Google And YouTube To Pay $170 Million In Proposed Settlement To Resolve Charges Of Children's Privacy Violations
Today's blog post contains information all current and future parents should know. On Tuesday, the U.S. Federal Trade Commission (FTC) announced a proposed settlement agreement where YouTube LLC, and its parent company, Google LLC, will pay a monetary fine of $170 million to resolve charges that the video-sharing service illegally collected the personal information of children without their parents' consent.
The proposed settlement agreement requires YouTube and Google to pay $136 million to the FTC and $34 million to New York State to resolve charges that the video sharing service violated the Children’s Online Privacy Protection Act (COPPA) Rule. The announcement explained the allegations:
"... that YouTube violated the COPPA Rule by collecting personal information—in the form of persistent identifiers that are used to track users across the Internet—from viewers of child-directed channels, without first notifying parents and getting their consent. YouTube earned millions of dollars by using the identifiers, commonly known as cookies, to deliver targeted ads to viewers of these channels, according to the complaint."
"The COPPA Rule requires that child-directed websites and online services provide notice of their information practices and obtain parental consent prior to collecting personal information from children under 13, including the use of persistent identifiers to track a user’s Internet browsing habits for targeted advertising. In addition, third parties, such as advertising networks, are also subject to COPPA where they have actual knowledge they are collecting personal information directly from users of child-directed websites and online services... the FTC and New York Attorney General allege that while YouTube claimed to be a general-audience site, some of YouTube’s individual channels—such as those operated by toy companies—are child-directed and therefore must comply with COPPA."
While $170 million is a lot of money, it is tiny compared to the $5 billion fine by the FTC assessed against Facebook. The fine is also tiny compared to Google's earnings. Alphabet Inc., the holding company which owns Google, generated pretax net income of $34.91 billion during 2018 on revenues of $136.96 billion.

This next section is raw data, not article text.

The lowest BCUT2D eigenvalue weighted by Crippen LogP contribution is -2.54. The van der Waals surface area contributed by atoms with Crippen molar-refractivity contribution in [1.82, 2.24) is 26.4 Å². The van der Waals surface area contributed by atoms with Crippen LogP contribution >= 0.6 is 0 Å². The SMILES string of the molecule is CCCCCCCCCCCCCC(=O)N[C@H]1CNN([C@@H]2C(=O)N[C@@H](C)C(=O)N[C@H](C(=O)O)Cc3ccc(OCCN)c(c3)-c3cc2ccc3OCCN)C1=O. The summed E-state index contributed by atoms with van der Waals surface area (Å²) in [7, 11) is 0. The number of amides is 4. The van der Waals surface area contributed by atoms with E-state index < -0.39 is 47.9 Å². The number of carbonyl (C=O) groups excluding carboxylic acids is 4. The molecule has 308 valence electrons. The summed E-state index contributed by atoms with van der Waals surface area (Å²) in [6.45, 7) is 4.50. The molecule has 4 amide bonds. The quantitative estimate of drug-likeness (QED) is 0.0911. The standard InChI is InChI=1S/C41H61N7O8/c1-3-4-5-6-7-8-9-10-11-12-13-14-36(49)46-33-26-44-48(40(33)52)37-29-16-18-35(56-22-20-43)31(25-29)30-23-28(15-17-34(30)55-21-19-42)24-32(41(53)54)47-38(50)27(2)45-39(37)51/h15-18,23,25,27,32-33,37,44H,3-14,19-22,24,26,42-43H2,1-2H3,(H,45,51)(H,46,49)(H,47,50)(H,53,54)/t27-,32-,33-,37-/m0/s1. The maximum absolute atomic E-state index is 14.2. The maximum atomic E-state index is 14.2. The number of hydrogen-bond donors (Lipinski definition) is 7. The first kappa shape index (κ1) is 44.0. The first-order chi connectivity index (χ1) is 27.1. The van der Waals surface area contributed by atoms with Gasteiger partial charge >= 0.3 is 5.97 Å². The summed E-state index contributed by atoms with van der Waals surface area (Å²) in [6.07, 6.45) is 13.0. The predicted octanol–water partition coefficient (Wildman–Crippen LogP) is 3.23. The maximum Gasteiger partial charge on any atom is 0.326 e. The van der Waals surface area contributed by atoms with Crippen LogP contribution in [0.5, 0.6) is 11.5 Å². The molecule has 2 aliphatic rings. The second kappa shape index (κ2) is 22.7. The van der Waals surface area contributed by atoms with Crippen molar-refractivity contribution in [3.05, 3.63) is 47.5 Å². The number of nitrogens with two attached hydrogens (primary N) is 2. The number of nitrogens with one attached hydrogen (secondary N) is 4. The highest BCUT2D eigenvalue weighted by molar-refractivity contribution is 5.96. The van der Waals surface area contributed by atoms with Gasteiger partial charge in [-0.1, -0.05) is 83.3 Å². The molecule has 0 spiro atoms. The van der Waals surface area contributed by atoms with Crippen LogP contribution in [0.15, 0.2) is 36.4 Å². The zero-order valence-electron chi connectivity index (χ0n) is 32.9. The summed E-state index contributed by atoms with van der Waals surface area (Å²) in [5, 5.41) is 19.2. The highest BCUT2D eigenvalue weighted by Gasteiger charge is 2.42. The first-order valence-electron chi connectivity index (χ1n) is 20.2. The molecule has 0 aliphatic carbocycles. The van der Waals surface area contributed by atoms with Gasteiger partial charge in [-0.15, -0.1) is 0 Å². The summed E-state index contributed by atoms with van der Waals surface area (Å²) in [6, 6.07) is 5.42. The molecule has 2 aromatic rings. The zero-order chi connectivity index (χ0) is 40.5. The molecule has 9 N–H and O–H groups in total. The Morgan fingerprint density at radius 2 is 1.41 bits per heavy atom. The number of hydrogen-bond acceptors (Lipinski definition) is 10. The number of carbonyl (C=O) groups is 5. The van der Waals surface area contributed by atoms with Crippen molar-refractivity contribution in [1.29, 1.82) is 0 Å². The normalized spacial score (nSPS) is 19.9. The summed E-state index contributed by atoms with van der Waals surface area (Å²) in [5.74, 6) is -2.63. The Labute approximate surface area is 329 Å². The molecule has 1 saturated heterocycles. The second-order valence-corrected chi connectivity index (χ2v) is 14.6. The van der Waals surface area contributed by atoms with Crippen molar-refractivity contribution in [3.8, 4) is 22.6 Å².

In February, the FTC concluded a settlement with Musical.ly, a video social networking app now operating as TikTok, where Musical.ly paid $5.7 million to resolve allegations of COPPA violations. Regarding the proposed settlement with YouTube, Education Week reported:
"YouTube has said its service is intended for ages 13 and older, although younger kids commonly watch videos on the site and many popular YouTube channels feature cartoons or sing-a-longs made for children. YouTube has its own app for children, called YouTube Kids; the company also launched a website version of the service in August. The site says it requires parental consent and uses simple math problems to ensure that kids aren't signing in on their own. YouTube Kids does not target ads based on viewer interests the way YouTube proper does. The children's version does track information about what kids are watching in order to recommend videos. It also collects personally identifying device information."
The proposed settlement also requires YouTube and Google:
"... to develop, implement, and maintain a system that permits channel owners to identify their child-directed content on the YouTube platform so that YouTube can ensure it is complying with COPPA. In addition, the companies must notify channel owners that their child-directed content may be subject to the COPPA Rule’s obligations and provide annual training about complying with COPPA for employees who deal with YouTube channel owners. The settlement also prohibits Google and YouTube from violating the COPPA Rule, and requires them to provide notice about their data collection practices and obtain verifiable parental consent before collecting personal information from children."
The complaint and proposed consent decree were filed in the U.S. District Court for the District of Columbia. After approval by a judge, the proposed settlement become final. Hopefully, the fine and additional requirements will be enough to deter future abuses.